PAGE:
Planting and transplanting mint are even advised instead of sowing.
Sowing will not give the same plants as the mother plant. So it’s better to take cuttings and growing these cuttings in water until they have roots.
Once a cutting has roots, you can easily plant it in a small pot and let it grow out for a while until you can transplant it into a bigger container. Of course, you can also plant the cutting directly in a bigger plant. It will start sending out runners as soon as it has grown for a short period.
Knowing how to grow mint in containers is easy. Harvesting mint is as easy.
Once the plant is big enough, you can start harvesting the leaves and branches.
You don’t have to worry about stressing the plant too much because mint can take a lot of abuse.
There are two kinds of harvest you’ll have to take care off with mint plants.
The first kind of harvesting is the one most people think about. It’s the harvesting of the leaves to use in your tea, your dessert or cocktail.
The second kind of harvesting is the harvesting of new shoots. You’ll have to harvest new shoots to start new plants in different containers. After a while, the mother plant will start to overgrow and take over the whole pot. As soon as the plant has overtaken the whole plant, you will see smaller leaves, not as useful in the kitchen. Just cut up the root bulb and make 2 or more plants out of it. Once settled, the new plants will start sending out new shoots with bigger leaves.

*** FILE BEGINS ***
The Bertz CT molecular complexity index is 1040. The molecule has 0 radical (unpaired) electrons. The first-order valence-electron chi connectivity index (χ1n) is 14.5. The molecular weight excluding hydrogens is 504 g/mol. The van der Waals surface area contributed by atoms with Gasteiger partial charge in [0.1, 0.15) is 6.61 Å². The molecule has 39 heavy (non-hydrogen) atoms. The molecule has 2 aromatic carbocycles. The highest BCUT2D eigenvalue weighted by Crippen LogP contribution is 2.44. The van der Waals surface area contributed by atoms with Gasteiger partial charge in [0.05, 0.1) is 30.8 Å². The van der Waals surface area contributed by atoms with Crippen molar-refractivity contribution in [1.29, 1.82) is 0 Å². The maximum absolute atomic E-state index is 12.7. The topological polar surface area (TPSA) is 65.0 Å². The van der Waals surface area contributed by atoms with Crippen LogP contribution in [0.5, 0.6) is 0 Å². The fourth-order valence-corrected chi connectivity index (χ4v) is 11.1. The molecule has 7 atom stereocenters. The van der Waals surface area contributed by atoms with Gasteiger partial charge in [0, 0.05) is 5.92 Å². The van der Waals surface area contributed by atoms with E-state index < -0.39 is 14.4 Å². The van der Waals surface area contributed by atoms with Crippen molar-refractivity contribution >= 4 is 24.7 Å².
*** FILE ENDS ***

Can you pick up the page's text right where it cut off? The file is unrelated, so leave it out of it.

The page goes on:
diseases and pests in how to grow mint in containers.
Aphids tend to come back time after time and every gardener has to deal with them sooner or later. While sucking out the life of your plants, aphids can spread diseases with their saliva.
You can treat the infestation with a hard spray of water or with a homemade insecticidal soap mixture. In any case, you’ll have to treat several times. Keep an interval of 5 to 7 days to kill off the critters and the eggs.
Spider mites, from the family Tetranychidae, will weave webs, mostly on the underside of leaves. They are not insects, they belong to the spider-like animals or arachnids.
Once they take over the whole plant will be covered in web.
In the beginning, you can see yellow dots on your leaves. If you look at the underside of the leaf, you’ll see the critters. Not all spider mites make visible webbing but there’s always a sign when they are around.
Spider mites are really small and difficult to see with the eye. But if you shake a leaf above a white sheet of paper, you will see some of them falling off the leaf onto the paper.
Mint rust or Puccinia Menthae
Mint rust will show itself with small, bright orange pustules on the underside of the leaves. The new emerging shoots can give the impression there’s a lack of nutrients due to their size and form.
Make sure you check the whole plant before you decide to fertilize the plant.
Eventually, the leaves will start falling off the plant.
I read of a treatment on the internet that uses hot water.
I have never tried this but I wanted to mention it because it could be useful to some of you people. Emerge the roots of the plant in water of 44°C or 111°F for 10 minutes. Then cool the roots with cool water (tap water). Afterwards, you can plant the roots as usual.
I haven’t had many problems with my mint plants until now. There are some pests and diseases that may show up. And I will amend the article on how to grow mint in containers, as soon as I come into contact with a certain disease or pest.
So this is it for this article on how to grow mint in containers. I hope you’ve found it interesting. If so, please share on social media, with friends, and other gardeners.
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Thanks for reading and see you in the next post.